Only one study on the vocalizations of Purple Martin has ever been published, by swallow guru Charles Brown in 1984. In that study, Brown compared the sounds of Purple Martins at two sites: one in central Texas, and one at high elevation in the Chiricahua Mountains of southeast Arizona. He reported differences between eastern and western birds in several types of vocalizations, as summarized here:
|Veer Phrases||Almost always include a stereotyped 3-note pattern||“Uttered in variable sequences […] with no pattern”|
|Burrt||Long (0.3 – 0.6 sec), consecutive calls often run together||Short (0.1 – 0.2 sec), consecutive calls usually well separated|
|Day song (male)||Long (2 – 6 sec), with at least 2-3 grating sounds interspersed||Short (1.5 – 3 sec), with grating sounds only at the end, if present|
|Female song||More downslurred syllables than Burrts||More Burrts than downslurred syllables|
Since Brown’s study was conducted at only two sites, I’m curious whether the findings can be generalized across the continent. Do all eastern birds sound like the ones at the site in Texas? Do all western birds sound like the ones at the site in Arizona? Or do Purple Martins show patterns of regional variation all across North America?
Let’s check some of these reported differences against available recordings.
Veer and Veer Phrases
Brown didn’t distinguish between the Veer and the Veer Phrase; he discussed them together under the name “zweet calls.” When he said “zweet calls” of eastern birds tend to be slightly upslurred, I suspect he was referring to Veer Phrases instead of individual Veer calls, because the individual Veer calls are generally downslurred all across the species’ range:
This recording from the southwestern desert (ssp. hesperis) sounds different–shorter, sharper, and less burry.
But not all hesperis sound this way. These sound the same as eastern birds:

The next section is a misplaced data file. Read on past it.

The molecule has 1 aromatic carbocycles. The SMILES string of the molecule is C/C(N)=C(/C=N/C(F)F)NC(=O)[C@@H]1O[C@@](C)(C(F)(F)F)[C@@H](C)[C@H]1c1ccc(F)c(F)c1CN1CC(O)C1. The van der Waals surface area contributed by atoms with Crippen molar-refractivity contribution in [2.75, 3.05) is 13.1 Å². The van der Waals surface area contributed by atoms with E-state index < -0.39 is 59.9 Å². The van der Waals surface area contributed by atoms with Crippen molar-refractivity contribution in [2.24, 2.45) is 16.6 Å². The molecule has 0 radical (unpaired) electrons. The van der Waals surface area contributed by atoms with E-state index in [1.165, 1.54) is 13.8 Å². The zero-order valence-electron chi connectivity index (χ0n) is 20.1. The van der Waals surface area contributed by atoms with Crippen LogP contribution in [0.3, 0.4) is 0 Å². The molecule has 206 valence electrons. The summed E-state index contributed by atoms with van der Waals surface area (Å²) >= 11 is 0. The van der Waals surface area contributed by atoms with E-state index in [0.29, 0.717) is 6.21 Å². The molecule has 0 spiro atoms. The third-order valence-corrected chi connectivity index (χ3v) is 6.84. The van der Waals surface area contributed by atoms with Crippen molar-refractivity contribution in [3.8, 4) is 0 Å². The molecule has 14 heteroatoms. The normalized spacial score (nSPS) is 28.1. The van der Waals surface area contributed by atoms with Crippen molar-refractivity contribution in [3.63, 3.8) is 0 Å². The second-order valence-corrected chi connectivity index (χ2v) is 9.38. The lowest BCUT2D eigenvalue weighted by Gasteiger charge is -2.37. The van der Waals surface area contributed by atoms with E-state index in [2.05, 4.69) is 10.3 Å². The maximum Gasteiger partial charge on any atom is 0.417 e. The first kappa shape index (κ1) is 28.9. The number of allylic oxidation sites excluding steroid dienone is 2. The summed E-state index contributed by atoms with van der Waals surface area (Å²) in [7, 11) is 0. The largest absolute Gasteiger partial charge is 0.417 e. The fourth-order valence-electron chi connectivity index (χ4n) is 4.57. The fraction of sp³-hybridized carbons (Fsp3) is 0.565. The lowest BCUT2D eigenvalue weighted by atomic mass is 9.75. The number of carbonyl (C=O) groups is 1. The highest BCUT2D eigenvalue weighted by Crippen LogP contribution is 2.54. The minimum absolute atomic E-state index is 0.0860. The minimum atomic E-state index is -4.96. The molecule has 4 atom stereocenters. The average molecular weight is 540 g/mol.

So that short, sharp version from Arizona might actually represent something other than the Veer calls — perhaps an intergrade between Veer and Tew calls.
Day Song (male)
In this recording from Tucson (presumably of hesperis, the desert subspecies), the song matches Brown’s description for western birds, with multiple grating sounds throughout the song (only properly heard once, at 0:33):
Same goes for this song from Humboldt County, California (at 0:26):
And this recording from the high Chiricahuas (from 0:45 to the end):
But this recording of hesperis has a single grating sound at the end of each song phrase, like Brown described for eastern birds:
And this recording from California has no grating sounds at all, again like Brown described for eastern birds:
As far as I can tell, same goes for this recording from California: no grating sounds to speak of. If present, they’re at the end.
Here’s a “classic” eastern song that matches Brown’s description, with the grating sound only at the end:
But here’s an eastern bird that regularly includes multiple grating sounds interspersed in its song:
And another (especially from about 1:30 t0 2:10):
So it seems that at least some birds all across the continent give multiple grates in their songs; some birds everywhere give a single grate at the end; and some birds everywhere leave out grates entirely.
Overall, I’m not seeing much support for the idea of systematic vocal differences between eastern and western populations of Purple Martins. There are certainly regional and individual differences, and probably local dialects, as would be expected in almost any bird that learns its song. But I’m always willing to learn more, and if you can enlighten me on this topic, please do!